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Simmons Block

907 Government Street, Victoria, British Columbia, Canada

Formally Recognized: 1995/01/19

Simmons Block; City of Victoria, 2009
Government Street elevation, 2009
Simmons Block; City of Victoria, 2009
Gordon Street elevation, 2009
Simmons Block; City of Victoria, 2009 (courtesy Karen Borden)
Historic image, no date

Other Name(s)

Simmons Block
London Bakery

Links and documents

Construction Date(s)


Listed on the Canadian Register: 2010/02/08

Statement of Significance

Description of Historic Place

The Simmons Block consists of two consolidated three-storey brick buildings, sited on a long narrow mid-block lot facing Government Street on the west and Gordon Street on the east, in Victoria’s historic Old Town. Notable features of the Government Street façade include bands of upper floor windows and sheet metal cornices, while the Gordon Street façade is more utilitarian in appearance, with segmental-arched window openings.

Heritage Value

Constructed during the pre-World War One real estate boom, the Simmons Block is valued as a reflection of the surge of development that characterized Victoria’s gateway economy. With its substantial size, brick construction and simple detailing, it remains a prominent presence facing two street frontages. The portion facing Gordon Street was built in 1906 for Arthur William Simmons and Sydney Edwin Coker. The Canadian Pacific Railway’s Empress Hotel, completed in 1908 just one block away, was a significant boost to Victoria’s development as a global tourism destination, and stimulated the construction of many other buildings in the lower Old Town area. The building facing Government Street was built by Simmons in 1912.

The front of the building facing Government Street is more ornate, befitting the high-end commercial businesses on that street. The rear façade facing Gordon Street was more utilitarian, and the ground floor originally housed the London Bakery, which supplied the hotels in the area. Founded by Stephen Sylvester Burt (1842-1902), the London Bakery was one of the earliest bakeries in Victoria. It was sold to John Dean in 1891; originally housed in a smaller building, the expansion into this new building demonstrates the success of this bakery business during a time of economic expansion.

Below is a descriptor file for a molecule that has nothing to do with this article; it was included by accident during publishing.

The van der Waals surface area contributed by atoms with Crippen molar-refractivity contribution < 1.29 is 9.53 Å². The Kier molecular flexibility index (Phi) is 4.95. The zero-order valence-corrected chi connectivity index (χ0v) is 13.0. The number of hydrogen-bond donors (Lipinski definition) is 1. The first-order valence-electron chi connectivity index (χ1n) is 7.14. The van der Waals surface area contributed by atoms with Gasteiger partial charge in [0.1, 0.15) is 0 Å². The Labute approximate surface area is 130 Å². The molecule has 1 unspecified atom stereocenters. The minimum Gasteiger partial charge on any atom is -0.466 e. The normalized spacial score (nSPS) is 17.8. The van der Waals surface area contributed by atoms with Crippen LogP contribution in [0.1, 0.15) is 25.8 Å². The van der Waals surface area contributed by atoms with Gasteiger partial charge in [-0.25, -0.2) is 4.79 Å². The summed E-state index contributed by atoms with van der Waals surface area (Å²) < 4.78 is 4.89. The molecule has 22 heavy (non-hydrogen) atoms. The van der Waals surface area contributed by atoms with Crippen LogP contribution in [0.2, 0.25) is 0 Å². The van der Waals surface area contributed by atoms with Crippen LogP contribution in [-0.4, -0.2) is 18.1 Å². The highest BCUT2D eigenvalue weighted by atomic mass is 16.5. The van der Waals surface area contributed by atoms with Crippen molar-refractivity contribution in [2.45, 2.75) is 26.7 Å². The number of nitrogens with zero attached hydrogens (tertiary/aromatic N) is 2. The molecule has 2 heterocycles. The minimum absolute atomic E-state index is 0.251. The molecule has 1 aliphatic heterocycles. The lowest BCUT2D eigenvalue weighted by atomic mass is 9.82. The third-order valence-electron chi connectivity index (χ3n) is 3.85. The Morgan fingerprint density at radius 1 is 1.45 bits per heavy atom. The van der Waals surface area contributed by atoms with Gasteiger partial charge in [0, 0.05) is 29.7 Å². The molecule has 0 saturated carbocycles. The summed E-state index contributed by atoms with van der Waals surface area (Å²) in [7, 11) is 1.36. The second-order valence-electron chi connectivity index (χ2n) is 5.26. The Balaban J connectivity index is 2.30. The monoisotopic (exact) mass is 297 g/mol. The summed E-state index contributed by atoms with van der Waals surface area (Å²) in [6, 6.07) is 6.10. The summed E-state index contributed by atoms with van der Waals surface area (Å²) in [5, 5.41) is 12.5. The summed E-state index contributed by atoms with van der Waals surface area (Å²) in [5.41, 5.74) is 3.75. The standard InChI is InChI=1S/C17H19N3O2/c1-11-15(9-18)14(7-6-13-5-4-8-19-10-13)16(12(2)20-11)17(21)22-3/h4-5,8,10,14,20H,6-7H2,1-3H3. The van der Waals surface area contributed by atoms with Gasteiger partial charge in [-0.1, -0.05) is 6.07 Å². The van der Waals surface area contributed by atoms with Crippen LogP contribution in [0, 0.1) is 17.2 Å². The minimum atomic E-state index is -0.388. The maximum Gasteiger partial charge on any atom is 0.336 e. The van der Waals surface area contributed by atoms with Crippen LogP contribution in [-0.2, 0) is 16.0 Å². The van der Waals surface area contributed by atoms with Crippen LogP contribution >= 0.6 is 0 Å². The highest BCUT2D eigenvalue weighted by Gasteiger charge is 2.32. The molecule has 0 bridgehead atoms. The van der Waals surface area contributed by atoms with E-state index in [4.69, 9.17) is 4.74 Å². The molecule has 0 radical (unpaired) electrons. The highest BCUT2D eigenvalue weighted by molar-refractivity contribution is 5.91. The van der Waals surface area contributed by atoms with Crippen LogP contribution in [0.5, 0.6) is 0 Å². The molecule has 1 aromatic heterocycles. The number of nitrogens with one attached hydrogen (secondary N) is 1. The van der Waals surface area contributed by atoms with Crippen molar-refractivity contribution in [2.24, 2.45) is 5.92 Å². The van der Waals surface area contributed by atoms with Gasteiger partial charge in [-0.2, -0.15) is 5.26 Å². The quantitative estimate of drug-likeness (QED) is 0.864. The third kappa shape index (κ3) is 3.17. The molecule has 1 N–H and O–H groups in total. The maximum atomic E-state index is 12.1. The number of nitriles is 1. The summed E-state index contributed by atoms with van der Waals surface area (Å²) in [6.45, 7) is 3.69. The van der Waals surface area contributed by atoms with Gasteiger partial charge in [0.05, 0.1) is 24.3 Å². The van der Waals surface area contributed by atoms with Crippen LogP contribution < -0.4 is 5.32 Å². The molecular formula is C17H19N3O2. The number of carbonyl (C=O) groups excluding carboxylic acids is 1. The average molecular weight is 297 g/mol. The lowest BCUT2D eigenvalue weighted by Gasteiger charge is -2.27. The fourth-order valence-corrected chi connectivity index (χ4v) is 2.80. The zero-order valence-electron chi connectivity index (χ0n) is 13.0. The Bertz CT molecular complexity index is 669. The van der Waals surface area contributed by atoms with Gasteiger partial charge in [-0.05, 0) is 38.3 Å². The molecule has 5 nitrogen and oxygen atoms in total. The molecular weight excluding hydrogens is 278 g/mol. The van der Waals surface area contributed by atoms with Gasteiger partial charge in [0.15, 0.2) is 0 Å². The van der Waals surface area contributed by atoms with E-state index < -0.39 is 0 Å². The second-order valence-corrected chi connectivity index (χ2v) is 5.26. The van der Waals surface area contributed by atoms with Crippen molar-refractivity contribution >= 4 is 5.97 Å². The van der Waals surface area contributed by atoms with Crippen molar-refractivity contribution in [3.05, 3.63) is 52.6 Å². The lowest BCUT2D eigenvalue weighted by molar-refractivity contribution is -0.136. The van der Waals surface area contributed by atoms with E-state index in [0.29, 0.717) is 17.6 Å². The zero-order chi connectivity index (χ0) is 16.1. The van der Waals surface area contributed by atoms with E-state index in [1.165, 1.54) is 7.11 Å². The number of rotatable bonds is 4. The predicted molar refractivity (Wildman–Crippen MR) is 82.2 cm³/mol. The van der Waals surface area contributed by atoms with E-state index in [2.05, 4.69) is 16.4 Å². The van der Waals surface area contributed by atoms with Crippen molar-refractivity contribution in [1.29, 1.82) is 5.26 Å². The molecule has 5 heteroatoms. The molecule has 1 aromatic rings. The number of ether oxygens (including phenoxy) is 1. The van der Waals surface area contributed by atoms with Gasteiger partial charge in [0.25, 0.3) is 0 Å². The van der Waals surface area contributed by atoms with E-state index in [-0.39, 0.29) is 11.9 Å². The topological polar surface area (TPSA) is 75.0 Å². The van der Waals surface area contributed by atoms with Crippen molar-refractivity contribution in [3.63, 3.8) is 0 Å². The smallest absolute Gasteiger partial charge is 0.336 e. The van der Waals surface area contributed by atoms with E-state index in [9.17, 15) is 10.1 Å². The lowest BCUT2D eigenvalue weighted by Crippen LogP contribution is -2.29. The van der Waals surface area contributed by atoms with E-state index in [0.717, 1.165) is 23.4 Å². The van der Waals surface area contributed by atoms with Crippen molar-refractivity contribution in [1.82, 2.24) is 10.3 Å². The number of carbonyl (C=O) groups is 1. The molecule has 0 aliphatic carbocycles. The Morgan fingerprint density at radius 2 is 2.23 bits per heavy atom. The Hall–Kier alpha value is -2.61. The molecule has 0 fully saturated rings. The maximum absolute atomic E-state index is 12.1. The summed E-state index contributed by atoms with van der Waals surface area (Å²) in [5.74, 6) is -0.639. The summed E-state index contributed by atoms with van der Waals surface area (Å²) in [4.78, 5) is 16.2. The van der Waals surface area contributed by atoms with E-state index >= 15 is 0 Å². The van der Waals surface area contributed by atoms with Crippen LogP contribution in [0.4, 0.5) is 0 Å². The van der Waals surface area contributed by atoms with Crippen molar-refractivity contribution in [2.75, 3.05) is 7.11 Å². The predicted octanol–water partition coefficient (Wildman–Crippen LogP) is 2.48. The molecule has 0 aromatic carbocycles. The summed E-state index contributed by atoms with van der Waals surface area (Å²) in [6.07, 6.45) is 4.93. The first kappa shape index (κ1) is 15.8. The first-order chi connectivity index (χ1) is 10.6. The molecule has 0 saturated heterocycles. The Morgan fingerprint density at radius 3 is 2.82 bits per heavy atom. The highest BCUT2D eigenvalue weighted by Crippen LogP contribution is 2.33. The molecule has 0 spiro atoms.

Source: City of Victoria Planning Department

Character-Defining Elements

Key elements that define the heritage character of the Simmons Block include its:
- mid-block location with façades facing both Government and Gordon Streets, one block from the Empress Hotel and the Inner Harbour, in Victoria’s historic Old Town
- continuous commercial use
- commercial form, scale and massing, as expressed by its three-storey height built to the property lines, rectangular plan, and flat roof
- masonry construction with brick front and side walls
- elements of the Government Street façade including bands of double-hung one-over-one wooden-sash windows, with transoms on the second storey, with projecting sheet-metal cornices, including dentils above the storefront and an upper cornice with block modillions
- elements of the Gordon Street façade including regularly-spaced, segmental-arched window openings with projecting sills, and twin corbelled sidewall chimneys



British Columbia

Recognition Authority

Local Governments (BC)

Recognition Statute

Local Government Act, s.954

Recognition Type

Community Heritage Register

Recognition Date


Historical Information

Significant Date(s)


Theme - Category and Type

Developing Economies
Trade and Commerce

Function - Category and Type



Commerce / Commercial Services
Shop or Wholesale Establishment
Commerce / Commercial Services
Office or Office Building

Architect / Designer




Additional Information

Location of Supporting Documentation

City of Victoria Planning Department

Cross-Reference to Collection

Fed/Prov/Terr Identifier




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